Rüsselsheim. Recently it captivated visitors to the Auto Mobil International (AMI) show in Leipzig, and now in just a few days it will be available to order: the Opel ADAM ROCKS is ready to roll! Open-air driving fun is an essential part of the ADAM ROCKS repertoire with a Swing Top canvas roof fitted as standard, all for 15,990 euros (RRP incl. VAT in Germany). But before customers can enjoy this stylish mini-crossover in the city and beyond, Opel engineers have once again put it through its paces at the Opel Test Center in Dudenhofen.
With its muscular proportions, encapsulated by bold side-sill plates and distinctive body cladding, the ROCKS likes to show what it can do beyond the urban landscape. Key to its purposeful stance is a 15 mm increase in body ride height, giving greater ground clearance and a wide, robust appearance. Numerous components have been modified or re-tuned to guarantee (almost) limitless driving fun. These include dampers, springs, the front and rear suspension geometry, steering and the electronic stability control program (ESC).
To prove the effectiveness of all these changes, it was time to ‘hit the track’, of course with expert guidance. The Opel engineering team took the ADAM ROCKS to its limits at the Test Center. Be it on the torture track, the high-speed circuit or the hill track – the ADAM ROCKS had to cover around 40,000 km at Dudenhofen. This tough test is equivalent to covering 160,000 km on particularly demanding real roads. Vehicles at the Opel Test Center are exposed to levels of stress and strain in just 24 weeks that correspond to an entire vehicle life experience under normal road conditions.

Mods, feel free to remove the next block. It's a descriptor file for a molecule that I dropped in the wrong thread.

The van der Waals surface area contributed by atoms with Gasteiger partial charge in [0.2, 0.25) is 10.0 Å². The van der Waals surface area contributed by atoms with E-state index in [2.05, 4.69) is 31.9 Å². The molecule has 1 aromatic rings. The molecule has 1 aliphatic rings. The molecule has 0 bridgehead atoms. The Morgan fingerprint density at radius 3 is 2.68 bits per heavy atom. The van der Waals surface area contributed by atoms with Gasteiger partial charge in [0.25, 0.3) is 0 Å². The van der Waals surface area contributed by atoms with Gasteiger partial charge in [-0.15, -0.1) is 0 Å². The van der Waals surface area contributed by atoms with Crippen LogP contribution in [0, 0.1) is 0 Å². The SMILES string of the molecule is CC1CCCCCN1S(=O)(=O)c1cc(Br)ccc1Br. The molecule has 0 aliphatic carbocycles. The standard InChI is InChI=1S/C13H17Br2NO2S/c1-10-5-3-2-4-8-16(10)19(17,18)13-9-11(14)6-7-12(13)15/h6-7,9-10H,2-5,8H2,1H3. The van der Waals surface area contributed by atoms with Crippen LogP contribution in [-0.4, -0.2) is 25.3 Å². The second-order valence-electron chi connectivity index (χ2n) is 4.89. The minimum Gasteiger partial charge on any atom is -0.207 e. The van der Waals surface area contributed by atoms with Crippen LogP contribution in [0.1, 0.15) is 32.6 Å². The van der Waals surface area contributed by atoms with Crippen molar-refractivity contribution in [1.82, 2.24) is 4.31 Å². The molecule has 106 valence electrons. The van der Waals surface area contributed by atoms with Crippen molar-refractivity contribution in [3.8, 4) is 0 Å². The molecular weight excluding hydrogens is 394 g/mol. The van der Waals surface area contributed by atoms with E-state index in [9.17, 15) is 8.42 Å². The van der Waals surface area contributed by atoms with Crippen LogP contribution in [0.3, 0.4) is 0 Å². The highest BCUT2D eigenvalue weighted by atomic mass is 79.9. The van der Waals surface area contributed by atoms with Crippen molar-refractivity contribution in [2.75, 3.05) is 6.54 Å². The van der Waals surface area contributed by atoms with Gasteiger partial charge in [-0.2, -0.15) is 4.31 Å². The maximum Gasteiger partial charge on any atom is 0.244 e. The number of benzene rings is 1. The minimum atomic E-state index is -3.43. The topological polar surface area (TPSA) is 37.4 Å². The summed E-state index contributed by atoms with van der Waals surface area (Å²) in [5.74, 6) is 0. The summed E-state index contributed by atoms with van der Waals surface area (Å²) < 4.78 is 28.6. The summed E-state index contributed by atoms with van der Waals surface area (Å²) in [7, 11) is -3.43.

For example the torture track: here the auto industry’s first urban three-door mini-crossover proved its durability. That’s because the track delivers exactly what its name promises: more than 900 meters of potholes, humps, the “washboard“, a cobbled section and a pavé track. It’s a really tough test for the chassis, which will most probably never go through such torture in real life. But it was not a problem for the ROCKS. After all, the small ADAM ROCKS’ design and durability were inspired by the exploits of agile ‘Parkour’ athletes, who use the city landscape as their playground and easily overcome every obstacle.
On the newly-expanded high-speed circuit, the saying is: “Only flying is better”. Thanks to its 40 degree banking, speeds of up to 250 km/h can be achieved without lateral forces. This enables Opel engineers to test their calculated target values, such as top speed, while being able to relax and release the steering wheel once in a while. To put the steering, transmission and brakes to the test, the ADAM ROCKS also successfully completed the hill track. This undulating, man-made circuit has rising and falling gradients, ranging from eight to 30 percent, with different road surfaces and a serpentine section including hairpin turns – similar to conditions found in alpine mountains. It was another stage that the newest Opel family member effortlessly rocked through. Opel’s agile urban athlete really showed off its strengths, particularly in curves. The newly-tuned steering underpins the ADAM ROCKS’ agility, impressing with its direct responsiveness and sporty driving style.